In Memory

George Samaras

George Samaras (1959-2018)

Department of Computer Science, University of Cyprus, Cyprus

The sudden death of Prof. George Samaras, the afternoon of Monday July 30, 2018, plunged the entire research and scientific community and more widely those that they have known him. George was a mentor and visionaire, always accepting new challenges, giving opportunities and guiding young reseearchers to fulfill their dreams. He was passionately believed that human factors play a key role and should be taken into account in adaptation and personalization. Not only he was a key driver behind initiating the HAAPIE workshop series, but he also led research that provided some of the early examples of user-adaptive systems that take into account human factors such as cognitive ability and age.

George was a Professor at the Department of Computer Science, University of Cyprus where he was leading the DMAC Lab (Data Management for Mobile and Adaptive Computing) and the Human-Centred Computing group. He received a Ph.D. and M.Sc. in Computer Science from Rensselaer Polytechnic Institute (RPI), and he obtained his B.Sc. degree in Mathematics at the University of Athens, Greece. He was previously at IBM Research Triangle Park, USA and taught at the University of North Carolina at Chapel Hill (adjunct Assistant Professor, 1990-93). He served as the lead architect of IBM’s distributed commit architecture (1990-94) and co-authored the final publication of the architecture (IBM Book, SC31-8134-00). He also served on IBM’s internal international standards committees for issues related to distributed transaction processing (OSI/TP, XOPEN, OMG). His research interests spanned the areas of mobile and emerging wearable technologies, Human-Computer Interaction, User Modelling, Web Personalisation Systems, Sensor Networks and Databases. He was on the Editorial Board of International Journals and had served as Guest Editor for a number of journals and program committees of top conferences and workshops on databases, mobile computing, user modelling and human interaction.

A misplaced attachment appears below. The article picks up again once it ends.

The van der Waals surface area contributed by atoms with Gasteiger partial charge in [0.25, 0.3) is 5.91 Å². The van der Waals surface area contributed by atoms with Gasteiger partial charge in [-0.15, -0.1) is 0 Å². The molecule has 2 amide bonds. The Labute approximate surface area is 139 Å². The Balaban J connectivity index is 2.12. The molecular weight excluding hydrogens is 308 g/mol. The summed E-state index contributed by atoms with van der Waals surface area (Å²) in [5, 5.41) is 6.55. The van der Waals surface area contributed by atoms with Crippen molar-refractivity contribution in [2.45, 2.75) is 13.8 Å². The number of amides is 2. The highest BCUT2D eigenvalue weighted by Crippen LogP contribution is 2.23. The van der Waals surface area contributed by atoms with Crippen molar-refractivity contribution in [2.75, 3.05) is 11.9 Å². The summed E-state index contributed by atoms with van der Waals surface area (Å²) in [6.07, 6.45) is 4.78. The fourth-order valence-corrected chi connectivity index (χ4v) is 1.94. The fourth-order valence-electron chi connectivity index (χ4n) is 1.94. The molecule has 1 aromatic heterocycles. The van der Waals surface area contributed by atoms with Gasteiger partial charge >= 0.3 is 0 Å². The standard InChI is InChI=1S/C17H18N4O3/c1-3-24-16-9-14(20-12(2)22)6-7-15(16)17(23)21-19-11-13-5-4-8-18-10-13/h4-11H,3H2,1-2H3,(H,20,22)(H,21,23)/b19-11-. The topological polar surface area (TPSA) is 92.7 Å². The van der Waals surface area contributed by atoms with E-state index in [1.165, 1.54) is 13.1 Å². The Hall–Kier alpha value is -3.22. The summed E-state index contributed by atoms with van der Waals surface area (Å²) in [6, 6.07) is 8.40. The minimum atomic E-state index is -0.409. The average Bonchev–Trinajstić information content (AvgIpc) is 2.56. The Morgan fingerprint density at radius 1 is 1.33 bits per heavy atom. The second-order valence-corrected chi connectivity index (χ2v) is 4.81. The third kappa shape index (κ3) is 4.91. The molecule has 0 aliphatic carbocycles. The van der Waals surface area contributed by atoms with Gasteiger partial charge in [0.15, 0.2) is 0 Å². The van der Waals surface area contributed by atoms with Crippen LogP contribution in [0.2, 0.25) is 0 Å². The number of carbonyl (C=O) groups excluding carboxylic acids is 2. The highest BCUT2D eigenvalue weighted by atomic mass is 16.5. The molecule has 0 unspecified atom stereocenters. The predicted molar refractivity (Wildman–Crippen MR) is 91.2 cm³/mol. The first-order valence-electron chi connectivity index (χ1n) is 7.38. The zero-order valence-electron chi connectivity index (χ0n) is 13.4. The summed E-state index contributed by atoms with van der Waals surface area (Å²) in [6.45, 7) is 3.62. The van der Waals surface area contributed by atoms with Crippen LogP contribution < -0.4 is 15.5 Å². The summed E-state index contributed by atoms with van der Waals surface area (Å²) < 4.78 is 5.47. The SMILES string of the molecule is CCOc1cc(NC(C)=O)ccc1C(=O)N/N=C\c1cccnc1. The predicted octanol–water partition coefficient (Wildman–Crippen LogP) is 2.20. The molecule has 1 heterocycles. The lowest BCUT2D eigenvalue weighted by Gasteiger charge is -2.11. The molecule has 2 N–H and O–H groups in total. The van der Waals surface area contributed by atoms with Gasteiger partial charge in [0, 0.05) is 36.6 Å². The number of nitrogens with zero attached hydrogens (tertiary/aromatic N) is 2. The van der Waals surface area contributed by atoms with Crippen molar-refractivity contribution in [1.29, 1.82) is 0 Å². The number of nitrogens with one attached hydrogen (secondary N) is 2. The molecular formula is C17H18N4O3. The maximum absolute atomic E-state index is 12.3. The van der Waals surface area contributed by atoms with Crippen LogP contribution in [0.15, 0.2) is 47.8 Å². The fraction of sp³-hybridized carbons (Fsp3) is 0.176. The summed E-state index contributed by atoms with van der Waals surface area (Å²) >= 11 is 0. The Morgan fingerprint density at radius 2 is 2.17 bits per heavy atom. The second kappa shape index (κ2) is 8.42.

He published more than 250 scientific articles and chapters and co-authored two books. He received several best paper awards, including the work on understanding the effect of human cognitive factors on CAPTCHA-related user interactions (SouthCHI 2013), the work on personalising user authentication tasks based on human cognitive differences (best paper nomination, UMAP 2014), the work on personalising eLearning environments based on cognitive characteristics (AH 2008) and on the work on utilizing mobile agents for Web database access (ICDE99). He also had patents on transaction processing technology. He had a long-term participation in research projects funded from national and international organisations, including the European Union and the Cyprus Research Foundation (RPF) (of total budget over 4.0M Euro).Of special interest were the projects on ambient assisting living (AAL) and the elderly domain relating to the areas of personalisation, adaptation and human interaction.

R.I.P. George, always in our hearts